The agreement in question prohibited an arbitrator from consolidating claims, fashioning a class or collective action, or awarding relief to a group or class of employees.  Prior to its decision, the Board had sought amicus briefs on the issues raised by the case from interested parties and received more than a dozen.

The Board’s order requires D.R. Horton to rescind the agreement or revise it to make clear to employees that they are not waiving their right to pursue a class or collective action in all other possible forums including the courts and arbitration.


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Supreme Court Confirms Company’s Right to Prohibit Class Action Claims Being Litigated Under an Arbitration Agreement

By Edwin S. Hopson

On April 27, 2011, in a 5 – 4 decision, authored by Justice Scalia and joined in by Chief Justice Roberts, and Justices Kennedy, Thomas and Alito, the U.S. Supreme Court in AT&T Mobility LLC v. Concepcion, 563 U.S. ____ (2011), held that the Federal Arbitration Act (“FAA”) preempted California law holding that an arbitration provision that disallowed class action proceedings was unconscionable and unenforceable.  Justices Breyer, Ginsburg, Sotomayor and Kagan dissented.  Although the underlying case was commercial in nature, this decision has significant ramifications in the employment law arena in light of the fact that many employers require employees to sign on to arbitration agreements or programs that limit the types of disputes that can be litigated in court or before administrative agencies.  Indeed, Justice Scalia relied in part on and cited Gilmer v. Interstate/Johnson Lane Corp., 500 U. S. 20, 33 (1991) which allowed age discrimination claims to be arbitrated.   Also, this case could have application to collective bargaining agreement arbitration provisions as well.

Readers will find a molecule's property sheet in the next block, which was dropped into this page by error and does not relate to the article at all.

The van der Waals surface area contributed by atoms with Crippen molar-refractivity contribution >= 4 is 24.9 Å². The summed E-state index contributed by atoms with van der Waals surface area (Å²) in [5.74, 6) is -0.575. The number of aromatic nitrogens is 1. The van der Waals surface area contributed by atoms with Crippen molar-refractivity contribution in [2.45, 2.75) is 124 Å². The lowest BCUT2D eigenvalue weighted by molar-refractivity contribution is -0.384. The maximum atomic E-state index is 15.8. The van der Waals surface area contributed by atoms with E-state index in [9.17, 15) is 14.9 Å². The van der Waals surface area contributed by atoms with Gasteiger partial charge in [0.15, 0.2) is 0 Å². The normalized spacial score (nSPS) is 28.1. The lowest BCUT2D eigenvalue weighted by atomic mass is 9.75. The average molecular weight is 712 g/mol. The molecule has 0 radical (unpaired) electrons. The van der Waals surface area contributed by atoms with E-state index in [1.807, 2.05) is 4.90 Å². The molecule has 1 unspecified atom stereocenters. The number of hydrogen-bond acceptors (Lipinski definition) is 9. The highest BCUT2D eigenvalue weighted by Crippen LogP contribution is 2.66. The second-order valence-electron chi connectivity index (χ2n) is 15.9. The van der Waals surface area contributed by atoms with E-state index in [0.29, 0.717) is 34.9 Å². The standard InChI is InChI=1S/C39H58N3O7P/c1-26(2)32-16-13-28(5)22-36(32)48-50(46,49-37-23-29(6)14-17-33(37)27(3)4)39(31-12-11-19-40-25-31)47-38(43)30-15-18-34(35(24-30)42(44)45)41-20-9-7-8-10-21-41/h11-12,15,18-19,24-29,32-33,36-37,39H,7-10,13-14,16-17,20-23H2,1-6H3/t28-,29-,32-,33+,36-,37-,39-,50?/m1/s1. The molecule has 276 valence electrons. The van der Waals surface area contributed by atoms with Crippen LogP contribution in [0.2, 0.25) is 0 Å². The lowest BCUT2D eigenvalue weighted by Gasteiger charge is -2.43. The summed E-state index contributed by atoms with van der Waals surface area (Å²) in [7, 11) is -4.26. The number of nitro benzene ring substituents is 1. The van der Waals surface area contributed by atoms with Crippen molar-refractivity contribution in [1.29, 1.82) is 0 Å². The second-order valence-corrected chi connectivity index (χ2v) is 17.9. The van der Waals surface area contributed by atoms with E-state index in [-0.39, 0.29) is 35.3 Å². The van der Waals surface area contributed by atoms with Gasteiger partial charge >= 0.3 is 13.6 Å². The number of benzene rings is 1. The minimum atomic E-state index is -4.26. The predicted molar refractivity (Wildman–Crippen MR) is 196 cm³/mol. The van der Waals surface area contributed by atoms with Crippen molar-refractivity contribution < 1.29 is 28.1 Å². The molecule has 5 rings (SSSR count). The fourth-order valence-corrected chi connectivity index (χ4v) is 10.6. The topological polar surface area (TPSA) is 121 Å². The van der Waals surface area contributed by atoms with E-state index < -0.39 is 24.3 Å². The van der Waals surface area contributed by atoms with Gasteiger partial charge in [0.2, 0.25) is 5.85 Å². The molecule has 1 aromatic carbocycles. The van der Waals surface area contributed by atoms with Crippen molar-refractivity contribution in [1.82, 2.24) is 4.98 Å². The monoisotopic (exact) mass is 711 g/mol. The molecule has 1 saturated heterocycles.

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Supreme Court Expands Enforcement of Arbitration Clauses Calling for The Arbitrator To Decide Arbitrability Issues

By Edwin S. Hopson

The U.S. Supreme Court on June 21, 2010, in a 5 to 4 decision in Rent-A-Center, West, Inc. v. Antonio Jackson, 561 U.S. ____ (2010), expanded the reach of clauses in arbitration agreements that provide for the arbitrator to resolve questions of arbitrability when the challenge is to the enforceability of the entire agreement.